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Arizona - Unit 6A Elk 2024

Updated: 1 hour ago

2024 Update - So far, we had a good winter and spring in Arizona with decent moisture and snow pack. Antler growth should be very good. Food and water is abundant over the entire state, especially in the elk units. Assuming we get a decent monsoon that brings summer rain, the rut and bugling should be as excellent.

Unit 6A is one of the larger units in Arizona and includes several different habitat types from cactus filled deserts to Ponderosa pine. In between the desert and the pines is chaparral type country with deep canyons, thick juniper flats, rolling hills and lots of oak brush on the canyon slopes.

Unit 6A arizona bull elk
Late season bull elk Arizona 6A

The lower elevation are on the south end of the unit and it gradually gets higher as you go north. The deep canyons are also generally in the south and central sections and the more mountainous terrain and pine forest are in the north.

You can find elk in just about every part of Unit 6, even inside the city limits of Flagstaff. Most people will look at the desert areas in the south and think that few if any elk would live there. Its true that the elk density is lower but there are still a lot of elk in the lower elevations and they are more visible to the skilled glasser.

There are ample roads that can get you into these hidden pockets of Elk habitat. The main access points are going to be from Lake Mary Road, Munds Park, as well as Stoneman Lake Road.

During early fall there are a lot of elk to the south and west of Lake Mary there are a lot of elk. Temperatures are cooler up here, compared to farther south, there is ample water most years in the form of dirt tanks for cattle. This area gets a lot of pressure though, especially during the early archery hunts. 6A has both archery bull and cow hunts running at the same time, and they issue a lot tags most years.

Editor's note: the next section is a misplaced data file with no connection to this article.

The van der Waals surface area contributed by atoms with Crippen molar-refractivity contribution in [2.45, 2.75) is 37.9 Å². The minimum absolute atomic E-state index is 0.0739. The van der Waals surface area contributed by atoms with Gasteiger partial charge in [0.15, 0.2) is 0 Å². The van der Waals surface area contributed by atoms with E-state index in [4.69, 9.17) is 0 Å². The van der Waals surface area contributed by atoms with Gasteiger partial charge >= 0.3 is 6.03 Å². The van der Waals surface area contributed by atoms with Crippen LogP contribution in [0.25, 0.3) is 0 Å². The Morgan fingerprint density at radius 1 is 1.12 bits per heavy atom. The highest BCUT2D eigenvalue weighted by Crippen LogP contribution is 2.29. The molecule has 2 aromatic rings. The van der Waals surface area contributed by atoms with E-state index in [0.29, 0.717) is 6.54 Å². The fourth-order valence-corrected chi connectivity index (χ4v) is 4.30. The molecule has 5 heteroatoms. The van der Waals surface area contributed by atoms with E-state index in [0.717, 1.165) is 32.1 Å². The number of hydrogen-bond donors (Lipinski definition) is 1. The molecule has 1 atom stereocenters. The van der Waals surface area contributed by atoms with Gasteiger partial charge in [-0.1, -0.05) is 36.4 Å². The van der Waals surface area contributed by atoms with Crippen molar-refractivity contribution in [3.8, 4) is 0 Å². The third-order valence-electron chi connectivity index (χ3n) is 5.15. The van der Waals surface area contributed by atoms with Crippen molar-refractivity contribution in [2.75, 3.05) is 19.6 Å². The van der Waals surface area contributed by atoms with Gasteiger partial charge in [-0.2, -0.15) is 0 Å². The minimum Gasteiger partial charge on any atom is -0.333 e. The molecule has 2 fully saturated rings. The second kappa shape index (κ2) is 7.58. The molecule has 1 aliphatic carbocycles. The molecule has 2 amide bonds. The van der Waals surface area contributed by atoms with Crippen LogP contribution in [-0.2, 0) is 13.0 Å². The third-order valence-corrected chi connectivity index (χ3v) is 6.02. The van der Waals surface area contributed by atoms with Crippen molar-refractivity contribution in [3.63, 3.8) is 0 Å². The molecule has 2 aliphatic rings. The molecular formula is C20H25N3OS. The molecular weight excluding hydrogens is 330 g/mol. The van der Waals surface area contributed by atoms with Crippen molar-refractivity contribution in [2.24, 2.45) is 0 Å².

In the summer and early fall, you can see large numbers of elk at the Mormon Lake lookout south of Lake Mary. Hundreds of elk spend the summer right in the dry lake bed because there are usually pockets of water and the grass is thick and lush providing good feed.

These elk usually disperse into the trees as September approaches and the bulls shed their velvet and start rounding up cows for the rut.

Elk summering on Mormon Lake Arizona
Mormon Lake Elk unit 6A

The area to the west of Mormon Lake has a lot of elk in the fall and winter. If there is a lot of winter snow, they will head south to lower elevations.

In the middle of Unit 6A, from Stoneman Lake road north to a little south of Munds park is Rattle Snake Quiet Area. They call it a quiet area because they close all the roads in the fall. You need to hike in. Its not strenuous hiking though and it is a rather large area. There are elk here all year, but more move in as hunting pressure starts in September. Don't be fooled though. Even though it is road-less and “quiet”, it gets its fair share of hunting pressure too. The glassing isn't great here but there are spots where you can glass fairly well. When the elk are bugling in the fall, it can be great.

boundary Unit 6A Rattlesnake Quiet Area
Arizona Unit 6A Rattlesnake Quiet Area

The pink line on the this map is the boundary of the quiet area. You can get a full description here .

To the South is the “desert” sections of Unit 6A. This will be mostly juniper, prickly pear cactus, oak brush on the slopes. The canyons in this part of the unit as well as the thick juniper flats and north side of the larger mountains are where elk, especially bulls, like to winter. Shortly after the rut, say around Oct 15th, the bulls will start to pull away from the cows and move into more remote and harder to access areas. West Clear Creek, Beaver Creek, Long Canyon, jacks Canyon and even to the south of highway 260 into Fossil Creek are all prime winter elk hunting habitats. Take a quick view of Google Earth in the south part of the unit and it will be obvious where the deeper and nastier canyons are. Be in shape and willing to work if you plan on hunting these late hunt canyons.

Road access throughout the unit is excellent. Probably too excellent. Like mentioned before, there are areas where they close roads during hunting season and this helps a little. The one good thing about the road situation is that it can help spread out the hunters. The one exception is the Stoneman Lake, Apache Maid areas. These places get HAMMERED by hunters, campers, off roaders, sightseers ect, even into the late hunts in the winter. You can access the south canyons from Apache Main and Stone Lake roads though.

Early Hunts – You can find elk all over the unit, but in the summer and early fall they congregate around water and food. In a good monsoon year, the elk will spread out and frequent the small parks and meadows in the thicker areas. If water is scarce, they will group up around what water is available.